Vietnamese pho in Europe? Not exactly catching on by storm like pho in the U.S., Canada and Australia, but there are enclaves of Vietnamese living in Europe. Let's take a look at how pho got to Europe and how it's doing in the European marketplace. Through my communication with a few European pho fans on Twitter, I could see pho's prominent existence in places in Europe. And we all know...
Where There Are Vietnamese, There Is Pho
Pho is a dish that is closely identified with the culture, way of life, traditions and history of the Vietnamese people. Thus, it is more than reasonable to expect that where there are Vietnamese, there is Vietnamese pho.
The story of how pho came to Europe is not similar to how pho came to the United States.
There were at least 3 major waves of Vietnamese arriving in Europe. The first was during French colonization of Vietnam (or Indochina.) This long period has seen Vietnamese people traveling to France and settling there since early 19th century. Of course there were slaves, but the majority were educated and affluent (if not noble and royal) Viet citizens. The second was after the Fall of Saigon in 1975, when thousands fled Vietnam to find freedom elsewhere. These were mostly from south Vietnam, but the refugees included many northern Viet who migrated south in 1945. This second Viet diaspora saw the displaced Vietnamese settling en masse in the United States, in Australia, in various corners of Asia, and in Europe – France in particular. The second wave, which lasted for more than 15 years, saw a more educated population in the early years and those more desperate to get out at any cost in the latter years. The third wave consisted of Vietnamese workers sent to the then Eastern Bloc European countries, including the U.S.S.R., as laborers by the post-1975 Vietnamese Communist government.
So why are all this important? They're important for several reasons. My theory is that the first wave did not have much to do with pho in Europe. This is because pho did not come into existence until early 20th century. After that pho would go on its own development/formative years in such a way that it became the commoners' food - hardly worth the trouble for Vietnamese to worry about heading off to Europe. It was a time for Vietnamese to learn and explore, or to slave for someone else. In either case, whatever Viet foods they prepared for themselves while in Europe would face a challenge of finding the right ingredients anyway.
The second wave after 1975 was the key force responsible for bringing pho to Europe. These were refugees looking for new homes, and they found their new livelihoods in Europe. These large settlements combine to create the perfect ingredients for Vietnamese pho to thrive, both in the form of home-cook pho and restaurant businesses with an eager clientele.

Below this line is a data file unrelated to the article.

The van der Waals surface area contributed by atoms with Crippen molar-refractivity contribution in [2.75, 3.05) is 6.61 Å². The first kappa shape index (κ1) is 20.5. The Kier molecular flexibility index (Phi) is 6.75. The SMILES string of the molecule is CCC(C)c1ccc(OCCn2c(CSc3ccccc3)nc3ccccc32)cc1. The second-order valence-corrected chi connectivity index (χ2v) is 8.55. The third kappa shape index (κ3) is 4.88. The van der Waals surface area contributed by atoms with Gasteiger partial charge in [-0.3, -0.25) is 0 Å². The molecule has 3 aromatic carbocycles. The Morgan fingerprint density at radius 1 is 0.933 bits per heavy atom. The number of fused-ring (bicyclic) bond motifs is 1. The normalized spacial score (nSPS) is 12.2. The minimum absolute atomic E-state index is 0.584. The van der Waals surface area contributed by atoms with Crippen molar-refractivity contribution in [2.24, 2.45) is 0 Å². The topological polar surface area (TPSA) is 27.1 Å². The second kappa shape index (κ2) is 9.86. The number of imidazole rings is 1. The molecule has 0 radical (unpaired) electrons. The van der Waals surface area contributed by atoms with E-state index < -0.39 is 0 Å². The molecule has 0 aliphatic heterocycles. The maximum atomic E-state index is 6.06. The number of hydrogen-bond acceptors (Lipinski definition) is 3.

While many Vietnamese from the third wave stayed on in Europe after the collapse of the Eastern Bloc circa 1989-1991, there was no evidence that they contributed in any major way to popularize Vietnamese pho in Europe. For some who opened their own pho restaurants, they were merely riding the wave of Viet presence already established by Viet refugees in these countries.
Vietnamese Pho Marginalization in Europe
One of the sad facts of the Viet diaspora is that the Vietnamese in Europe have not really flourished in that continent as they have in the United States. In many European countries, especially those in Central and Eastern Europe, the Vietnamese are somewhat marginalized and are simply trying to make ends meet. The Internet has many stories including this one about the plight of the Vietnamese in Poland.
But it's not impossible to find pho in Europe if you know where to look. The pho-nomenon may not be as hot in Europe as it is in the United States or Australia, but if you want a good bowl of pho in Europe, just find your way to a Asian/Chinese/Vietnamese enclave. If one does not exist in a country, then it doesn't exist. But you can't miss if you can find your way to a Chinatown or "Asiantown."
Pho in Europe: The Bottom Line
In the end, it's not fair to speak of Europe as a single place. There are of course many countries and there are pockets of Viet people living in each country. It's almost too funny to say it, but if you want to find good Vietnamese pho in Europe, start in France. Here's a piece on Vietnamese Pho in France. With the availability of the Internet nowadays, it's super easy to find if there's a pho restaurant nearby. And once you find one, remember my motto: If a Viet restaurant has no Viet clientele then continue your walk. A crowded pho shop with Vietnamese slurping away is a sure sign of great pho. In Europe or anywhere else.